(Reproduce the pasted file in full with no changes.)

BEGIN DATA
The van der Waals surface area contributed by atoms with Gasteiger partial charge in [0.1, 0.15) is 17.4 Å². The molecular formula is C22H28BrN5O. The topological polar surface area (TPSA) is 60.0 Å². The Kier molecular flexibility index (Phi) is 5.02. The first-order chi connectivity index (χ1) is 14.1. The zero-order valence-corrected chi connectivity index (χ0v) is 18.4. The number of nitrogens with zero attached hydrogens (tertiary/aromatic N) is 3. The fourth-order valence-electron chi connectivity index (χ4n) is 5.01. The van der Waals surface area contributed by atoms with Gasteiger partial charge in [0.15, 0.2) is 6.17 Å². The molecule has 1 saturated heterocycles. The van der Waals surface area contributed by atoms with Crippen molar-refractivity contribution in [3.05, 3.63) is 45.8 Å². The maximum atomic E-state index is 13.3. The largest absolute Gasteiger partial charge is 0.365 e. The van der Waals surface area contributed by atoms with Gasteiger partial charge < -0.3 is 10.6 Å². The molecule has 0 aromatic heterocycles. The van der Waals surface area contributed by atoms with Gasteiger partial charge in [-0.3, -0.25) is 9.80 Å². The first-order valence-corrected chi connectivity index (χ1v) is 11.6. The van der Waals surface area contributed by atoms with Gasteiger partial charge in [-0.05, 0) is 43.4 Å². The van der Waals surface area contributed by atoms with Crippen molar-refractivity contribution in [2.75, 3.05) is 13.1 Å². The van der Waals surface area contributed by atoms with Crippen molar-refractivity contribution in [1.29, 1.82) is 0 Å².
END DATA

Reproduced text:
The van der Waals surface area contributed by atoms with Gasteiger partial charge in [0.1, 0.15) is 17.4 Å². The molecular formula is C22H28BrN5O. The topological polar surface area (TPSA) is 60.0 Å². The Kier molecular flexibility index (Phi) is 5.02. The first-order chi connectivity index (χ1) is 14.1. The zero-order valence-corrected chi connectivity index (χ0v) is 18.4. The number of nitrogens with zero attached hydrogens (tertiary/aromatic N) is 3. The fourth-order valence-electron chi connectivity index (χ4n) is 5.01. The van der Waals surface area contributed by atoms with Gasteiger partial charge in [0.15, 0.2) is 6.17 Å². The molecule has 1 saturated heterocycles. The van der Waals surface area contributed by atoms with Crippen molar-refractivity contribution in [3.05, 3.63) is 45.8 Å². The maximum atomic E-state index is 13.3. The largest absolute Gasteiger partial charge is 0.365 e. The van der Waals surface area contributed by atoms with Gasteiger partial charge < -0.3 is 10.6 Å². The molecule has 0 aromatic heterocycles. The van der Waals surface area contributed by atoms with Gasteiger partial charge in [-0.3, -0.25) is 9.80 Å². The first-order valence-corrected chi connectivity index (χ1v) is 11.6. The van der Waals surface area contributed by atoms with Gasteiger partial charge in [-0.05, 0) is 43.4 Å². The van der Waals surface area contributed by atoms with Crippen molar-refractivity contribution in [2.75, 3.05) is 13.1 Å². The van der Waals surface area contributed by atoms with Crippen molar-refractivity contribution in [1.29, 1.82) is 0 Å².